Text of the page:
Industry growth and service delivery in health care and education currently are hampered by the proliferation of incompatible document formats and proprietary technology, making it difficult to find, retrieve and share data such as standardized medical records and educational resources.
IBM believes its new initiative can help address the complex ecosystem across which information must be accurately, securely and efficiently shared and assist its clients in these two vital industries as they work to improve the quality and lower the costs of services they deliver to patients, physicians, students and teachers around the world. Standards can foster interoperability and dramatically improve the ability to communicate data and information among and between companies and throughout communities.
"Health care remains one of the greatest challenges for our society and our economy worldwide. Many industries are transforming, using open software standards to create a powerful platform for innovation and industry growth", stated Neil de Crescenzo, vice president, Global Healthcare, IBM Business Consulting Services. "Our initiative can help do the same for the worldwide health care industry."
"Fueling innovation and creating a highly skilled workforce requires greater collaboration between students, administrators, industry, school systems and institutions of higher education", stated Sean Rush, general manager, IBM Global Education Industry. "IBM is eager to contribute to this collaboration through open standards and industry best practices that drive down costs and provide an environment of learning and advancement. We're calling on others to join us in promoting the development and adoption of truly open software standards."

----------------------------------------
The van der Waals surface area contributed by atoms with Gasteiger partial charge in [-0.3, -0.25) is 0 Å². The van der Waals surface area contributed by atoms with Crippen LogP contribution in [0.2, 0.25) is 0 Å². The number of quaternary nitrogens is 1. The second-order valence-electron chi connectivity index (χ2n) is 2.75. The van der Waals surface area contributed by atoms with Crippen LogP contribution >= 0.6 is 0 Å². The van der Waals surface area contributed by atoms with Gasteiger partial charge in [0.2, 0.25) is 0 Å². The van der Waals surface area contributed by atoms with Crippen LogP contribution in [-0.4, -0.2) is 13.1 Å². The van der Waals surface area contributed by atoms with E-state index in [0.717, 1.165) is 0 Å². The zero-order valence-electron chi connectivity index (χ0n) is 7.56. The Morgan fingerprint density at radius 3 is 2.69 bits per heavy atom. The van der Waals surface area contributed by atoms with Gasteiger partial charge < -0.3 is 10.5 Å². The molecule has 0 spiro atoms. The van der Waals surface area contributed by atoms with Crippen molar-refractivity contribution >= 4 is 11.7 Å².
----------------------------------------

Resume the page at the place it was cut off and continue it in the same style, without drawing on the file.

Innovation based on open software standards can help transform both healthcare and education. In the health care industry, access to IBM's patents has the potential to spur worldwide development of standardized electronic health-record networks, fostering the widespread adoption of health information technology. Such technology will support the protection, privacy and security of health information through open, interoperable technologies.
For example, where health care standards seek to provide higher priority to emergency-room requests for patient information than routine office inquiries in Web services applications, IBM's patents differentiating levels of service could speed implementation of such prioritization. Royalty-free access to IBM's US patent number 6816907: System and method for providing differentiated services on the Web, Mei, et al., November 9, 2004, may provide needed technology to make that standard a reality.
In Education, open access to IBM's patented technology can improve the effectiveness and productivity of the education process and of the management of school districts and institutions. Standards-based applications could provide students in remote areas, including those in emerging geographies, access to teachers, lesson repositories and information resources currently beyond their reach and regardless of time zones.
For example, IBM has patents that use Web services to link students and teachers anywhere in the world based on the compatibility of their teaching and learning styles. One such patent is IBM's US patent number 6782396: a method, programme and system for aligning students and teachers according to dominant learning and teaching styles, Greene et al., August 24, 2004.
IBM's work with the health care and education industries follows IBM's pledge of 500 software patents to the open source community earlier this year. Since then, other companies and organisations have made similar pledges helping to create an open source "patent commons".
IBM's new initiative to advance open software standards in health care and education and further related information will be posted on the IBM Web site.